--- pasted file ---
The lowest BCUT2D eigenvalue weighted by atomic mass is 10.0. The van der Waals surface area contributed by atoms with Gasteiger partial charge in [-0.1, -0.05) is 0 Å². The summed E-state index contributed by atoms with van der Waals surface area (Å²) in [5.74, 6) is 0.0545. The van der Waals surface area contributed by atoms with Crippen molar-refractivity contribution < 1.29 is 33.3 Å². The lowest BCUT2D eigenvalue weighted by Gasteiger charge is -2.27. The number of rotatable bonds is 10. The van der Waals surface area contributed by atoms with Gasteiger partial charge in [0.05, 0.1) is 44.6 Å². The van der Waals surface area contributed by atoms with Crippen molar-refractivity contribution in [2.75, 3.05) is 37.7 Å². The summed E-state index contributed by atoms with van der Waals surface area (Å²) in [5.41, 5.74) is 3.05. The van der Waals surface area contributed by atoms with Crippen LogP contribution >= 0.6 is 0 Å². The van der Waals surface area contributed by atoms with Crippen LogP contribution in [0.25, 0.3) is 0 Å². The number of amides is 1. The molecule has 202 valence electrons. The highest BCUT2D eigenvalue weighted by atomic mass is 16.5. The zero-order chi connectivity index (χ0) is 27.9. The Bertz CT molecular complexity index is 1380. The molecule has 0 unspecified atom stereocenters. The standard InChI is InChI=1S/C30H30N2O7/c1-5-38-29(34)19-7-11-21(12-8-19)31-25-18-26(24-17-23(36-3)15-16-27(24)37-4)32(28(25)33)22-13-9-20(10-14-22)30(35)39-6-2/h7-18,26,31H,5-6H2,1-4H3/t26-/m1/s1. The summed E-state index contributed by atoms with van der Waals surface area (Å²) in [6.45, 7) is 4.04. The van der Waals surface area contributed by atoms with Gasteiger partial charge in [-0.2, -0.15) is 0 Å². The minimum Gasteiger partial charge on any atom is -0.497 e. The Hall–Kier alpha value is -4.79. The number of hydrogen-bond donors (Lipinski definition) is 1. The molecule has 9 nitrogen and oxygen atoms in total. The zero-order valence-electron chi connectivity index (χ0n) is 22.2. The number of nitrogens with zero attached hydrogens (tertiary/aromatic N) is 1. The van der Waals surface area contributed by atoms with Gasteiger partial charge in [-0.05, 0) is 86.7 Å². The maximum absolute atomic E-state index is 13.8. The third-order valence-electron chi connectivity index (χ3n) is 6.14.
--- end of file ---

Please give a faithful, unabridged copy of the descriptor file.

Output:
The lowest BCUT2D eigenvalue weighted by atomic mass is 10.0. The van der Waals surface area contributed by atoms with Gasteiger partial charge in [-0.1, -0.05) is 0 Å². The summed E-state index contributed by atoms with van der Waals surface area (Å²) in [5.74, 6) is 0.0545. The van der Waals surface area contributed by atoms with Crippen molar-refractivity contribution < 1.29 is 33.3 Å². The lowest BCUT2D eigenvalue weighted by Gasteiger charge is -2.27. The number of rotatable bonds is 10. The van der Waals surface area contributed by atoms with Gasteiger partial charge in [0.05, 0.1) is 44.6 Å². The van der Waals surface area contributed by atoms with Crippen molar-refractivity contribution in [2.75, 3.05) is 37.7 Å². The summed E-state index contributed by atoms with van der Waals surface area (Å²) in [5.41, 5.74) is 3.05. The van der Waals surface area contributed by atoms with Crippen LogP contribution >= 0.6 is 0 Å². The van der Waals surface area contributed by atoms with Crippen LogP contribution in [0.25, 0.3) is 0 Å². The number of amides is 1. The molecule has 202 valence electrons. The highest BCUT2D eigenvalue weighted by atomic mass is 16.5. The zero-order chi connectivity index (χ0) is 27.9. The Bertz CT molecular complexity index is 1380. The molecule has 0 unspecified atom stereocenters. The standard InChI is InChI=1S/C30H30N2O7/c1-5-38-29(34)19-7-11-21(12-8-19)31-25-18-26(24-17-23(36-3)15-16-27(24)37-4)32(28(25)33)22-13-9-20(10-14-22)30(35)39-6-2/h7-18,26,31H,5-6H2,1-4H3/t26-/m1/s1. The summed E-state index contributed by atoms with van der Waals surface area (Å²) in [6.45, 7) is 4.04. The van der Waals surface area contributed by atoms with Gasteiger partial charge in [-0.2, -0.15) is 0 Å². The minimum Gasteiger partial charge on any atom is -0.497 e. The Hall–Kier alpha value is -4.79. The number of hydrogen-bond donors (Lipinski definition) is 1. The molecule has 9 nitrogen and oxygen atoms in total. The zero-order valence-electron chi connectivity index (χ0n) is 22.2. The number of nitrogens with zero attached hydrogens (tertiary/aromatic N) is 1. The van der Waals surface area contributed by atoms with Gasteiger partial charge in [-0.05, 0) is 86.7 Å². The maximum absolute atomic E-state index is 13.8. The third-order valence-electron chi connectivity index (χ3n) is 6.14.